How Disney’s 4 Keys Can Improve Your Volunteer Job Descriptions

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Some time ago our family ministry team read the book Creating Magic by Lee Cockerell. It was a great read with a lot of helpful leadership principles. The book Be Our Guest is another great resource, and while our family ministry team hasn’t read it together, many of us have read it on our own and we use it regular in conversations about our Welcome Teams.

One thing we learned from Be Our Guest is their four keys to creating a good show, or as it was originally talked about, a quality standard. Here are the 4 keys:

  • Safety
  • Courtesy
  • Show
  • Efficiency

What I love about the 4 keys is they are prioritized. As the author writes:

“It is, however, not enough to simply identify quality standards. They must also be prioritized. Otherwise, what happens when a conflict between standards arises?”
Theodore Kinni

 

It is essentially a decision-making tool all Disney cast members (employees) can use in any situation. The first thing they take into consideration is safety. If everything is safe and secure they can make sure the customer is experiencing courtesy, and so on. I also like how they prioritize show over efficiency.

How The 4 Keys Can Improve Volunteer Job Descriptions

We took the concept of the prioritized 4 keys and tweaked it a bit to upgrade our volunteer job descriptions. We’re near the end of the process of overhauling our family ministry volunteer job descriptions, so I hope to make those available to you soon.

Our goal was to make a list of the Top 4 responsibilities for each role and prioritize them. As we went to do that, we realized most roles have a different set of responsibilities during the week as compared to in the environment on the weekend. Here is a snapshot of the Top 4 for an Elementary Small Group Coach (a volunteer who leads a team of small group leaders).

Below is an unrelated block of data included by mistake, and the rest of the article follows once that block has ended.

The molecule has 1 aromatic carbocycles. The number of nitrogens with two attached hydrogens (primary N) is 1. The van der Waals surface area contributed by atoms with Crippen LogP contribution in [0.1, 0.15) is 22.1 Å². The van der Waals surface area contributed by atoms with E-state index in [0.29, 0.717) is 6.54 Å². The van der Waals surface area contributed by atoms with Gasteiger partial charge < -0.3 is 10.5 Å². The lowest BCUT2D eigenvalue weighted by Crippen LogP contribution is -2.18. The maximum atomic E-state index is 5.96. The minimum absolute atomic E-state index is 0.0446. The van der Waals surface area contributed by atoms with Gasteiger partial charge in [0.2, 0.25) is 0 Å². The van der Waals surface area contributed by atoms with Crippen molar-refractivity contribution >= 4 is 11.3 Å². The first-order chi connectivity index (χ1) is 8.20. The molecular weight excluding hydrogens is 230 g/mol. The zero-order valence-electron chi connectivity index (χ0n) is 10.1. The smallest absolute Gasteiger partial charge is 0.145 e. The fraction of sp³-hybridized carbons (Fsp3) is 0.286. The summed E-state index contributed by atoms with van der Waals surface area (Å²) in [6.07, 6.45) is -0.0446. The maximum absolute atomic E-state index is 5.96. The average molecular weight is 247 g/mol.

top4

As you can see, each one in the Top 4 is a word we included with a description of what it means specifically. During the week, a Coach must communicate with their team. If they have no time that week, they must do that at the very least. After that, they schedule volunteers, which is typically easy since our volunteers serve weekly. Beyond that, their job is to care for their team and develop their team members to help them get better.

That’s what a typical week should look like, but we realize every week is not typical. Hence the prioritization. They know what to do when time is limited. If time is always limited and they’re rarely getting to care and develop, we talk about it.

Our job descriptions also include a list of responsibilities and best practices, but the Top 4 helps make it simple and tangible. It’s a great tool for evaluation as well because we can easily talk through the Top 4 during the week and on Sunday and determine how well they are carrying out the role.